Friday, September 14, 2007

Torta al testo


The fast food of Umbria has come to this backyard. I have found our new Sunday night (or any other night) "quick fix" dinner. Torta al testo literally means Cake of the Tile, but this is actually bread of the tile....a quick flat bread cooked on a tile placed over an open fire. In my case, it was cooked on a cast iron frypan on top of the stove, not quite as authentic as they do it in Umbria, but the result was more than satisfying. It is usually cooked, split into two discs, stacked, wrapped in foil to keep warm, then filled and reheated just before serving.

The options are endless with this type of bread. It can be filled with any combination of ingredients you have on hand. You could even use it as a pizza base, or a variation of panini, a sandwich toasted in a sandwich press...the possibilities are endless.

I chose to fill this one simply with rocket (aragula) from my garden, and some left over cheeses - camembert and mozarella. Simple as that.

I'm warming up for the World Day of Bread on October 16th, so expect a few more "practice runs" published in the meantime.

Ingredients:

For the dough -
2 tsp dried yeast or 15 gm (1/2 oz) fresh yeast
315 ml (10 1/2 fluid oz) water
500 gm (1 lb) strong white flour
1 1/2 tsp salt
I tblsp olive oil


For the filling-
250 gm (8 oz) melting cheese (fontina is recommended)
125 gm (4 oz) rocket leaves
salt and freshly ground black pepper


1. Sprinkle the yeast into 200 ml (7 oz) of the water. Leave for 5 minutes then stir to dissolve. Mix the flour and salt together into a large bowl. Make a well in the centre and pour in the yeasted water and the olive oil.

2. Mix in the flour and stir in the reserved water, as needed, to form a firm moist dough.

3. Turn the dough out on to a lightly floured work surface, and knead until smooth, shiny and elastic, about 10 minutes. I used my Kitchenaid for this part.

4. Put the dough in a clean bowl and cover with a tea towel. Leave to rise until doubled, about 30 minutes. In the meantime, pre-heat oven to 180 degrees Celcius (350 degrees F), or gas mark 4.

5. Knock back, then leave to rest for 10 minutes. Divide the dough into 8 pieces, and on a lightly floured surface, roll each piece to form a round of approx 20 cm (8 inches) across and 5 mm (1/4 inch) thick. If the dough resists rolling out, leave it to rest for a couple of minutes, and then continue.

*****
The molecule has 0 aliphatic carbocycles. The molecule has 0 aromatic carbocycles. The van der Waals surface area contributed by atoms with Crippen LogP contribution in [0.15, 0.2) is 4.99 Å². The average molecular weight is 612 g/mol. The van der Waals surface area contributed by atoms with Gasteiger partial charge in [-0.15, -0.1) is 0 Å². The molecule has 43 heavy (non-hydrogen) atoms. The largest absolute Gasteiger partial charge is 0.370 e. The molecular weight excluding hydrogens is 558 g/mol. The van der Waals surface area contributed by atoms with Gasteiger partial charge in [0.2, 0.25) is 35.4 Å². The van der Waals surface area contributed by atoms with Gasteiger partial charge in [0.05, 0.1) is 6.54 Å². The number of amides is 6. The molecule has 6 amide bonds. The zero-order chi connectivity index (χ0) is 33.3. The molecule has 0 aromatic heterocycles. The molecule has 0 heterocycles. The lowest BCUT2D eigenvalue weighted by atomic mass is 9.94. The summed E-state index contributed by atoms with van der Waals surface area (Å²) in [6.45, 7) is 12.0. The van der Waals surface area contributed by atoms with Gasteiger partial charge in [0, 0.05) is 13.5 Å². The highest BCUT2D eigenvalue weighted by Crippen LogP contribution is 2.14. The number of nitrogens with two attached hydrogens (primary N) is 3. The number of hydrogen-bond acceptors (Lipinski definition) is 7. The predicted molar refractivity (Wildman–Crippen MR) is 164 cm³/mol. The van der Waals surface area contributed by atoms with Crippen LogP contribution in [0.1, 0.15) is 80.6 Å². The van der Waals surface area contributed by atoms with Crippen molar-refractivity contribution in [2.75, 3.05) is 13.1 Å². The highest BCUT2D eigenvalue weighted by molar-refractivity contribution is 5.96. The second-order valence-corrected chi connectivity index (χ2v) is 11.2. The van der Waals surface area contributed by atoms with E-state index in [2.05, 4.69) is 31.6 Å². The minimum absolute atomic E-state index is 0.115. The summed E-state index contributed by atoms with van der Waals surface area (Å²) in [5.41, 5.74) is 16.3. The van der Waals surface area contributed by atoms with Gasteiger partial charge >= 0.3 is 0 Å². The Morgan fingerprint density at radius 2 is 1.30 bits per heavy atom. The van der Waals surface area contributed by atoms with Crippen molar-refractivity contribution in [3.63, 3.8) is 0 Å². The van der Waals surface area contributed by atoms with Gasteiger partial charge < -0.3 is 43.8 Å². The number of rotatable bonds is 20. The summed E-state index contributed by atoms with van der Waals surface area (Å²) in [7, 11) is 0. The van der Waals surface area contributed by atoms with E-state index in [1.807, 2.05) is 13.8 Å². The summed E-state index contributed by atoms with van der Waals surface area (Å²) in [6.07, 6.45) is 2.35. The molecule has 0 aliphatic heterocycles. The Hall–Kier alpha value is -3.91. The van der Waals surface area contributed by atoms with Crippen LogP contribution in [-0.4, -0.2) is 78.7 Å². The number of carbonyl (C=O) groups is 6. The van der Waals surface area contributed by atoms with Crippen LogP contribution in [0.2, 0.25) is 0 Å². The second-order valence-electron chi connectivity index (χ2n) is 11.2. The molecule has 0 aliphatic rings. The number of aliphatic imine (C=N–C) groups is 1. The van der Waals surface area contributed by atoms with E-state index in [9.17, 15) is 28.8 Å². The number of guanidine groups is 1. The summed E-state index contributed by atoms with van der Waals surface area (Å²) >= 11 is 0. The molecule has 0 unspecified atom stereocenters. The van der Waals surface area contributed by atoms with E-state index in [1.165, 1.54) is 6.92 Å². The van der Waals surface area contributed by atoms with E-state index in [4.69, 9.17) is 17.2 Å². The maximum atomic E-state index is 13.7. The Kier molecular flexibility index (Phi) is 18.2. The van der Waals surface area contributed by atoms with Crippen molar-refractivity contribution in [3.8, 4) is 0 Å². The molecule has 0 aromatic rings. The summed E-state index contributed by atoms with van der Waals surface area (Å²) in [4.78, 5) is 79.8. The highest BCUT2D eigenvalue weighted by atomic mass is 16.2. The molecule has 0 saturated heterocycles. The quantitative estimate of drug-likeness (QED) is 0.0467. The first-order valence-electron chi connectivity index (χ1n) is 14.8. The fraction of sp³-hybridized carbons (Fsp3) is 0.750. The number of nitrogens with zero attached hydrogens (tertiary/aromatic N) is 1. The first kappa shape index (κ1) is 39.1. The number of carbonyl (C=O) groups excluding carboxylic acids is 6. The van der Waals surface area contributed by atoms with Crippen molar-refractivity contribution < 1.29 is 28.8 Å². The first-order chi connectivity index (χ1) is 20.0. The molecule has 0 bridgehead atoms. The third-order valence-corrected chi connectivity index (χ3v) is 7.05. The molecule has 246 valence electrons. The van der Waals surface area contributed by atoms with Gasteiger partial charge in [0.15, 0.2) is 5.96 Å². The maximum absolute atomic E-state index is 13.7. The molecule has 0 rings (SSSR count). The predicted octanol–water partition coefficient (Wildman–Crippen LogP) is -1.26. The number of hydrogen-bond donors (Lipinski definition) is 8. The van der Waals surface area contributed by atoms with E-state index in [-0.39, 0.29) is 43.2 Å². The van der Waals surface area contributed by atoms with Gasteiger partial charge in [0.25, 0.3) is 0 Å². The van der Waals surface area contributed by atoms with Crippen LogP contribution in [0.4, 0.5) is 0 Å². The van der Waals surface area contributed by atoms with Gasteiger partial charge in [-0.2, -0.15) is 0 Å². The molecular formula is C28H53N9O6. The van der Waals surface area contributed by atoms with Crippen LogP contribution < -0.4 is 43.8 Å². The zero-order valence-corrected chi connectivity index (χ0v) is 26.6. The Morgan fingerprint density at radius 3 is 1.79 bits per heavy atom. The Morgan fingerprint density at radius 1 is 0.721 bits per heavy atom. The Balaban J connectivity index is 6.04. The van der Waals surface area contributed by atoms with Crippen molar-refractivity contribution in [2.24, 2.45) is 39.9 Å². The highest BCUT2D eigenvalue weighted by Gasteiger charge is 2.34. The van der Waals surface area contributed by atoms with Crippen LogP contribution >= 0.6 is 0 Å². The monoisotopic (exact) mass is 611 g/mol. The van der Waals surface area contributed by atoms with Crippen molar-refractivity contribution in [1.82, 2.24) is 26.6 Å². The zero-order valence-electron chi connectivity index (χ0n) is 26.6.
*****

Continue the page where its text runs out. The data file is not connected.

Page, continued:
6. Heat a heavy frying pan or griddle over medium low heat until very hot, about 10 minutes.

7. Place one of the dough rounds in the hot pan and prick all over with a fork to prevent air bubbles. Cook until golden on both sides, flipping it over frequently to avoid scorching and to aid even cooking, about 5 minutes. Repeat with the remaining dough rounds.

8. Stack the rounds on top of each other and cover with a tea towel to keep soft and warm. When cool enough to handle, use a sharp knife to cut around the edge of and bread, and using your hands, separate it into two halves. Top one half with the cheese and rocket and season with salt and pepper.

9. Place the other half on top and put the stuffed bread onto baking sheets. Bake in the preheated oven for 5 minutes until hot and the cheese has melted. Cut into wedges and serve immediately.

If you're super lazy, like I was this night, and want to make a less delicate version, don't split the bread, just place filling on top of one round, then place the other round on top and proceed to heat in the oven.



3 comments:

Lucy said...

Hi Pam, you're a brave woman taking on bread! Wonderful stuff. This is a stunning pizza, something I might even attempt over the weekend to break in my new (and frankly wrist-breakingly heavy) cast iron pan.

Your rosemary is looking fantastic - so happy that winter's over. Pleased that you left me a comment too...it lead me here.

zorra said...

I'm drooling!

Pam said...

Thanks Lucy, I hope your new cast iron pan doesn't cause too much physical strain for you. Good luck with the bread. Don't forget to prick it with a fork once in the pan, otherwise you'll end up with big round pillows of air (trust me!!)

Zorra, this recipe has that effect on the best of us. Do you think I should add "napkins" to the list of indredients? Glad you liked it.